The WHPA annual meeting will be in Fond du Lac next week. Open and read the following links for more information.
Monday, October 24, 2016
Here is a link to a blog written by a beekeeper in Stillwater Minnesota, which is about 100 miles north of Central Wisconsin. Looks like he is also computer savvy. In this posting he is writing about tasks for October and then has several short videos on: Oxalic Drip Application, Wintering Hives in Minnesota and Installing a Bee cozy. In general a lot of useful information. I will try to periodically visit this site and pass on items applicable to our locale.
Sunday, October 23, 2016
Tired of Langstroth, Warre', and TopBar hives? Here is something different. Please note that I am not sure this hive complies with the state requirements that the hive should be easily inspected for various bee diseases.
Thursday, October 20, 2016
As many of you are aware Lee Hiene has retired from both Dadant and the package bee business. He passed his package bee business to Tim Wilbanks. Here is an email I received from Tim regarding spring 2017 packages. As usual the ECWBA does not endorse any suppliers. Tim's email address is email@example.com The following is Tim's email.
Our family is excited to start the process of gearing up for the Spring 2017 package bee season. We will continue to provide the great service and quality bees from Northern California that Lee Heine provided for so many years.
This email is to get an idea of how many packages, what size, and when you'd prefer to receive them this coming Spring. It may seem early, but I'm currently receiving lots of orders and starting to compile the list. I'll do my very best to accommodate your preferences (e.g. 2lb. vs. 3lb., timeframe, Italians vs. Carnis, etc.).
Prices will not be finalized until after New Year's once pricing from the suppliers in CA is set, but you can put in your order and send your deposit ($10 per package) to my PO BOX listed below. Once prices are set, I will let you know via email. Payment in full is required by March 15th to avoid a log jam at pickup. Of course, you will be able to add or subtract from your order with no penalties as long as there is still availability. Deposits secure your order quantity and give you priority for preferred time frame for packages. As I receive deposits, I'll update my records.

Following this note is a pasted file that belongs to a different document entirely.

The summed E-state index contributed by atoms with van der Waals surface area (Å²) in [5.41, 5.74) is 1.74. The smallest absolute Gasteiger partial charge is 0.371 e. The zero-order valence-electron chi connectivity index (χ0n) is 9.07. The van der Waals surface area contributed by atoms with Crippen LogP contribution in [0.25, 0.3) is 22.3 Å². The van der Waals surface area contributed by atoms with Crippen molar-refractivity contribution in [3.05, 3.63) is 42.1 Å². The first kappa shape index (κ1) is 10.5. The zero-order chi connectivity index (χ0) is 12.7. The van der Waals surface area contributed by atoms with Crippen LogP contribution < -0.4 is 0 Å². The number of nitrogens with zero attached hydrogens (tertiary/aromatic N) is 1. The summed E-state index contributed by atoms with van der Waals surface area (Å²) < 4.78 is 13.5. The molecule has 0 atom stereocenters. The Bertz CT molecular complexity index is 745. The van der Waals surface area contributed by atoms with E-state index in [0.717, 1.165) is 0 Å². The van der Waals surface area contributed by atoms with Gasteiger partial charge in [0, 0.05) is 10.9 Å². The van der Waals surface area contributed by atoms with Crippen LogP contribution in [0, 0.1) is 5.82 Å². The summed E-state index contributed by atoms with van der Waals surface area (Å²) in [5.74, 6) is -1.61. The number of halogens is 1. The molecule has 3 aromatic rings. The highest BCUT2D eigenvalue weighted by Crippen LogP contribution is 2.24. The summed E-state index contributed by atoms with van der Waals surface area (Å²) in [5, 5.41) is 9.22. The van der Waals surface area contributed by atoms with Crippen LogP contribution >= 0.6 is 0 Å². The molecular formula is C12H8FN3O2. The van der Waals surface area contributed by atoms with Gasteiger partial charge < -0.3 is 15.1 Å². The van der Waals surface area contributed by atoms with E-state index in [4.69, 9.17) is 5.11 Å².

Mail deposits to:
Heritage Honeybee, LLC
PO Box 117
Sullivan, WI 53178
We will no longer distribute packages from the Dadant store in Watertown, as Lee did. Instead, my family is currently constructing our new home and building which will serve as the new pick up location for your bees. It is located only a few miles off Interstate 94 at exit 275 between Johnson Creek and Oconomowoc.
Pick up address will be:
N6007 Hillside Dr.,
Sullivan, WI 53178
Please feel free to contact me anytime; I am almost always available at: 319-321-2494 .
Tuesday, October 18, 2016
Wednesday, October 12, 2016
Follow this link to read a paper published last year in Bee Culture on the Purdue Ankle Biter grooming bee. This paper has more detailed data regarding the performance of this bee type in the field. Several club members are now utilizing queens with the Ankle biter genes in their hives. Any means of combating the varroa mite is needed.
Monday, October 10, 2016
This is a short book written by David Burns. It is available as an E-book from Amazon for those of you that have a “Kindle” e-reader. I was able to borrow a Kindle from my sister and read the book.
Nothing you haven't heard before, but it summarizes in one place the necessary steps to get your bees through the winter. It also explains the reasons for each step.
Here is what I gleaned from this book.
1) The biggest cause of winter loss of hives is the varroa mites and the viruses it spreads. If you don’t have year round mite monitoring and control you are doomed to have high winter losses.
2) You must have strong colonies in the late summer/early fall prior to the colony going into cluster. Bees should be heavily present on every frame until cluster.
3) He encouraged feeding in late summer and early fall of both sugar AND POLLEN (or POLLEN SUBSTITUTE) to encourage raising of fat winter bees. This is addition to fall feeding many beekeepers already do to top off the colony’s winter stores.
4) Re-queening in late summer helps with raising large quantities of winter bees.
5) Other minor aids such as screened bottom boards, mouse guards, etc were discussed.
6) He stated good beekeepers inspect their colonies every two weeks.
So here we are getting ready to go into winter and I am reviewing in my mind where I may have slipped up. I have treated for mites twice and plan to do it once more. I can’t say all of my colonies are “strong”. I did combine several, but based on this book I should have combined several more. I did feed about half of my colonies (weaker ones and new colonies), but not the stronger ones. Although I re-queened many colonies in late summer I can’t say I was following his recommendation.
This year my late summer/ early fall preparation for winter was better than any previous year and I am hoping for higher winter survival. Next year I will add in the feeding of pollen in the fall.